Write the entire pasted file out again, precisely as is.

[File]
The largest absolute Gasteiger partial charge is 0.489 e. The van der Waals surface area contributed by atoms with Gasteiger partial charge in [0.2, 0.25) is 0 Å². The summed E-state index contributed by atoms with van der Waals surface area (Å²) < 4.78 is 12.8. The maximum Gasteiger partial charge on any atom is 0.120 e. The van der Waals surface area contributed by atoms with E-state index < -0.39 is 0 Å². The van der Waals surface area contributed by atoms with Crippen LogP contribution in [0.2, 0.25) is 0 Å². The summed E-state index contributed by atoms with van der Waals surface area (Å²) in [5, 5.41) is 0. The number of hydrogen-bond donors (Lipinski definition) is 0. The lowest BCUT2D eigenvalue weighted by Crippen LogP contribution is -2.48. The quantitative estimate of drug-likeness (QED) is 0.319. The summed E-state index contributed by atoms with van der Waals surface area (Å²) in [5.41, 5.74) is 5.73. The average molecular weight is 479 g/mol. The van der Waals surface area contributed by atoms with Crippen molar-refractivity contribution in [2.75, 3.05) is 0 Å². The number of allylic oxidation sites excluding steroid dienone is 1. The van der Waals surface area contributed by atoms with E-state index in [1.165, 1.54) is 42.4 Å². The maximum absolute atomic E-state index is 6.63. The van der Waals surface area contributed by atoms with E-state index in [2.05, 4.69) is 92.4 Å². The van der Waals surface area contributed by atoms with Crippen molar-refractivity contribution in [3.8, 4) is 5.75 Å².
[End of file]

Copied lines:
The largest absolute Gasteiger partial charge is 0.489 e. The van der Waals surface area contributed by atoms with Gasteiger partial charge in [0.2, 0.25) is 0 Å². The summed E-state index contributed by atoms with van der Waals surface area (Å²) < 4.78 is 12.8. The maximum Gasteiger partial charge on any atom is 0.120 e. The van der Waals surface area contributed by atoms with E-state index < -0.39 is 0 Å². The van der Waals surface area contributed by atoms with Crippen LogP contribution in [0.2, 0.25) is 0 Å². The summed E-state index contributed by atoms with van der Waals surface area (Å²) in [5, 5.41) is 0. The number of hydrogen-bond donors (Lipinski definition) is 0. The lowest BCUT2D eigenvalue weighted by Crippen LogP contribution is -2.48. The quantitative estimate of drug-likeness (QED) is 0.319. The summed E-state index contributed by atoms with van der Waals surface area (Å²) in [5.41, 5.74) is 5.73. The average molecular weight is 479 g/mol. The van der Waals surface area contributed by atoms with Crippen molar-refractivity contribution in [2.75, 3.05) is 0 Å². The number of allylic oxidation sites excluding steroid dienone is 1. The van der Waals surface area contributed by atoms with E-state index in [1.165, 1.54) is 42.4 Å². The maximum absolute atomic E-state index is 6.63. The van der Waals surface area contributed by atoms with E-state index in [2.05, 4.69) is 92.4 Å². The van der Waals surface area contributed by atoms with Crippen molar-refractivity contribution in [3.8, 4) is 5.75 Å².